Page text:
I have a 7 year-old retired greyhound named Gibbs. He is on thyroid meds and has reoccurring staph infections on his body. He also has Pannus. Gibbs had a DHLP when I got him and had not planned on doing any more DHLP vacs ever. His rabies vac expired last spring. Because I live very close to a bayou and woods and also frequent a dog park, I had the vet give him his rabies vac two weeks ago. He was very lethargic afterwards. Two days after the vaccination, he started with some coughing and sneezing and sounded a bit congested. Those symptoms went away by the fourth day. He has no appetite now and is eating about a third of what he should. I took him to the vet yesterday, but my vet didn’t address my concerns. I was worried that he had swallowed plastic or shells so x-rays were done. Also did some blood work. Everything was fine. What can be done with homeopathic supplements? He seems to want to eat, but doesn’t. Is this a symptom of the rabies vaccination. He also being treated for Pannus. I now suspect that during his racing career he had a reaction to the rabies vaccinations. No more vacs of any kind for my boy Gibbs. I typically do not vaccinate my dogs over the age of 8. Suzanne and Gibbs in Gulf Shores, AL

  14. Jan Says:

    Suzanne, make sure the reaction is recorded in your dog’s file so you can get an exemption in the future.

    Lyssin is the usual (nosode) remedy of choice, but a vet homeopath knows more than I do. http://www.truth4pets.org/vets Or visit http://www.naturalrearing.com

    Before even thinking of vaccinating again, please read http://truth4pets.org/question-before-vaccination/ It’s dogs over 8 MONTHS, not YEARS, that generally don’t need vaccines.

    The lack of appetite and lethargy are likely symptoms. Good luck.

  15. john s Says:

    Our 10 week old female Parti-Color Yorkie (~2.5 lb) started vomiting and convulsing (grand mal) 12 hours after getting her 3rd puppy vaccine. She convulsed 3 or 4 times and then started continuously tremoring side to side and only stopped when she fell asleep or laid down with her chin firmly pushing on the floor. I told my wife she was doing Joe Cocker immitations. I am a pharmacist and immediately gave her 250mg of DHA (1/2 tsp Calson’s Finest Fish Oil) 4 times/day. The next day we went to the vet and she started her on a small daily dose of prednisone for 5 days. Within a few days the tremors stopped. Our vet told us not to sell the puppy. She is now 2 years old and has had no visible effects.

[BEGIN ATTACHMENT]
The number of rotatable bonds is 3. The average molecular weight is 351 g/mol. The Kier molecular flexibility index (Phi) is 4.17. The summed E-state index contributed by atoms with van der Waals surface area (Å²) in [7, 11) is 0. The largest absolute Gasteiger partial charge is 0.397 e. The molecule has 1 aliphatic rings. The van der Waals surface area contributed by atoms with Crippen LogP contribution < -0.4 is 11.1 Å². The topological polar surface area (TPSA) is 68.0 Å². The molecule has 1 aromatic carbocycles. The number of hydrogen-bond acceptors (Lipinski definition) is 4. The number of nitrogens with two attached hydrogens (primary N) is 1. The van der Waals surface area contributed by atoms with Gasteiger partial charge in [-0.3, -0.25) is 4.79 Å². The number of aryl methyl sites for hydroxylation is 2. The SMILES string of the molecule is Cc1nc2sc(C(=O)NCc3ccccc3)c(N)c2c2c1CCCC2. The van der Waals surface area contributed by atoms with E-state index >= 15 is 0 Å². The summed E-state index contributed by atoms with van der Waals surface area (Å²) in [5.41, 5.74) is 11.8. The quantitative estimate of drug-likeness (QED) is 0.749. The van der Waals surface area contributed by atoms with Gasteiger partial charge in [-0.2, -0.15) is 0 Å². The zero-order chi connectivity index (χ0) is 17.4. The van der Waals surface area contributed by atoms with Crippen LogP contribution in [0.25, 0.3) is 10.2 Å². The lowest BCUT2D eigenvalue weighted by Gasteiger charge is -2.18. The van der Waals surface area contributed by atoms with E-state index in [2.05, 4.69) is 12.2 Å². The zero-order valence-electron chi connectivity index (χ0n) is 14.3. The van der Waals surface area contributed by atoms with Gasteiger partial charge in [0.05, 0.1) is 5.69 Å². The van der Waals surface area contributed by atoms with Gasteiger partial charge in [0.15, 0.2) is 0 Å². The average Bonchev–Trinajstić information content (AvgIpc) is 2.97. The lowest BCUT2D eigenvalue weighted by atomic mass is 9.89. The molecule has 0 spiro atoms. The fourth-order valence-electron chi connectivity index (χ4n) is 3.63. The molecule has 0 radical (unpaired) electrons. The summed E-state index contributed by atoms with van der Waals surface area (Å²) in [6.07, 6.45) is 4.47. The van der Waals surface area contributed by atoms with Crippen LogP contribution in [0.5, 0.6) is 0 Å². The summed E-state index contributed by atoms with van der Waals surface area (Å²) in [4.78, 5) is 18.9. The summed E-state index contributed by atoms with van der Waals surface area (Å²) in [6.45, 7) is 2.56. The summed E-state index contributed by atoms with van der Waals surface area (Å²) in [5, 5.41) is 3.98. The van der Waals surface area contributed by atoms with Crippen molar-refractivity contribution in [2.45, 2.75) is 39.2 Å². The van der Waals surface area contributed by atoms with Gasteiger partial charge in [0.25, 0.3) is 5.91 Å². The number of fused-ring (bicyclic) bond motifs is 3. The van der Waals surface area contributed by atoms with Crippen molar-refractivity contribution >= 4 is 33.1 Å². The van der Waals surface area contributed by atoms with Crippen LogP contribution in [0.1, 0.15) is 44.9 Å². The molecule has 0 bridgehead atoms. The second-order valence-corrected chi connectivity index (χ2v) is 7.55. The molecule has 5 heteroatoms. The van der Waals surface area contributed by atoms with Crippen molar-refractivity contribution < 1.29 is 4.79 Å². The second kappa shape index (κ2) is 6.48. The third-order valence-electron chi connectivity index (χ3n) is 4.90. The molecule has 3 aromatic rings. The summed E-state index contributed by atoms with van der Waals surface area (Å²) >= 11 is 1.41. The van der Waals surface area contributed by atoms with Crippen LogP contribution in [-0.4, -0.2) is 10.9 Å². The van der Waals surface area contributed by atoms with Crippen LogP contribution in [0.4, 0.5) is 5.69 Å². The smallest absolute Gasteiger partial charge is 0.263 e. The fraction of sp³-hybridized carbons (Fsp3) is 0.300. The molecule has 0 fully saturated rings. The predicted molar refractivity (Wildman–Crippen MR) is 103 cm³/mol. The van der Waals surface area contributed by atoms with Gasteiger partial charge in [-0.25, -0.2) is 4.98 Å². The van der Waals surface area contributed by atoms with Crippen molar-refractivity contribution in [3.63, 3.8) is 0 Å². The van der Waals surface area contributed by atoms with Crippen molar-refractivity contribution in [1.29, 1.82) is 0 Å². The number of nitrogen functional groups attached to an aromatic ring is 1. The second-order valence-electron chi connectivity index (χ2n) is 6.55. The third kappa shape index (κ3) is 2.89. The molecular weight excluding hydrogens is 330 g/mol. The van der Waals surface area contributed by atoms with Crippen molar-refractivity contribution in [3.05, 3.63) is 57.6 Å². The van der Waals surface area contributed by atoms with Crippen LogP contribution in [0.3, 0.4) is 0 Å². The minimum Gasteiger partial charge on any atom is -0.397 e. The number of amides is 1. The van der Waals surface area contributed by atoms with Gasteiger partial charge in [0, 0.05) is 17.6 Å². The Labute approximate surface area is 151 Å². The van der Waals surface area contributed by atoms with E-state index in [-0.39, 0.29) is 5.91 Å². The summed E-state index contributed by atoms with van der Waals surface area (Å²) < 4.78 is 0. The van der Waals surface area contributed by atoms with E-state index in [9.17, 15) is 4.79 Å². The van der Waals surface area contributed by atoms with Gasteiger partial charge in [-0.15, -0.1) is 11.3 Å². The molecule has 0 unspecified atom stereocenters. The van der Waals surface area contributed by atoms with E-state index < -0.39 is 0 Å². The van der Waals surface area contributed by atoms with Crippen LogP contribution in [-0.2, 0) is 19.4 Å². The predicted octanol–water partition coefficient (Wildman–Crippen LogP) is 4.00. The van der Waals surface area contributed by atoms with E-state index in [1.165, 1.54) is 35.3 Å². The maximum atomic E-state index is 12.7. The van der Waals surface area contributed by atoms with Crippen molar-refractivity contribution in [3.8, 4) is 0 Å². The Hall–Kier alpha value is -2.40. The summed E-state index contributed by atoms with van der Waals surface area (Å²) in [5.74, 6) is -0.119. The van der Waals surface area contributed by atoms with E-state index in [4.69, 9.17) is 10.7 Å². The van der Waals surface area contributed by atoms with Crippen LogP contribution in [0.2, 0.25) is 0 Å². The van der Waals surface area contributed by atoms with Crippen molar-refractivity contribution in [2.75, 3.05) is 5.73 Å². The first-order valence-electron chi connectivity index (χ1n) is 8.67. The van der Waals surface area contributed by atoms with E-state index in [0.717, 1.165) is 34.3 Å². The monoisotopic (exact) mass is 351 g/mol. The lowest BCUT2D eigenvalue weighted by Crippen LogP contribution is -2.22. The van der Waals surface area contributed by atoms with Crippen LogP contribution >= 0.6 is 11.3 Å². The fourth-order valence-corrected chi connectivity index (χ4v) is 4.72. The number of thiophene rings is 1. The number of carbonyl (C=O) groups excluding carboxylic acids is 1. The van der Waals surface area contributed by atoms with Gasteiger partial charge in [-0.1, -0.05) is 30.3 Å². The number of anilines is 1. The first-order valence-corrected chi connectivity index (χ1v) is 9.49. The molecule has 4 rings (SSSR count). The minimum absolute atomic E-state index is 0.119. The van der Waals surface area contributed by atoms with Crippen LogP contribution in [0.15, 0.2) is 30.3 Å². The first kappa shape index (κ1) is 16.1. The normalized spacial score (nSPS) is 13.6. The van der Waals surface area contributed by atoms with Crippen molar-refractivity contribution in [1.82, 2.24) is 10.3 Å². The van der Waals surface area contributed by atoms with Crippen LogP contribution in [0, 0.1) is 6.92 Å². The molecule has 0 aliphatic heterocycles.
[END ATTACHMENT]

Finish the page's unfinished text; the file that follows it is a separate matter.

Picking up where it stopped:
The vaccine was made by Merial and I talked to the medical staff there who refused to acknowledge that this reaction was caused by their vaccine. I even sent them a video of the dog tremoring back and forth. I was disturbed to find out that all dogs receive the same vaccine – so a St Bernard puppy gets the same dose as a 2lb Yorkie. I would think that at least the vaccine adjuvant would be reduced for smaller dogs. A bad story with a good ending.

  16. Jan Says:

    Hi John. Thanks for writing.

    Why did you use DHA? I haven’t heard of using it for vax reactions. I’m glad it worked.

    Here’s some info on vaccination that might interest you. http://truth4pets.org/2012/06/vaccinating-small-pets/ and http://truth4pets.org/question-before-vaccination/ I can email you the study on small dogs if you like.

  17. Christin L. Goff Says:

    I have a terrier mix, aged 11–took her in for a check up and shots (rabies booster, distemper–vet said she needed both)…now a week later she will not move or eat. I didn’t think it was related to the vaccines at first (she has hurt her back in the past from chasing squirrels–), but now after reading this thread, I am convinced it was the vaccines (amount? too close together? chemicals?) She was fine before taking her in and now she is refusing all food. I am devastated.

  18. Jan Says:

    Christin, rabies should not be given with another vaccine. why did your vet do this? Why should a senior dog get a puppy shot (distemper)?

    Find a holistic vet. http://www.truth4pets.org/vets Contact the vaccine maker. Raise hell.

    Is your dog having a problem with her rear end coordination?

  19. Molly Mechant Says: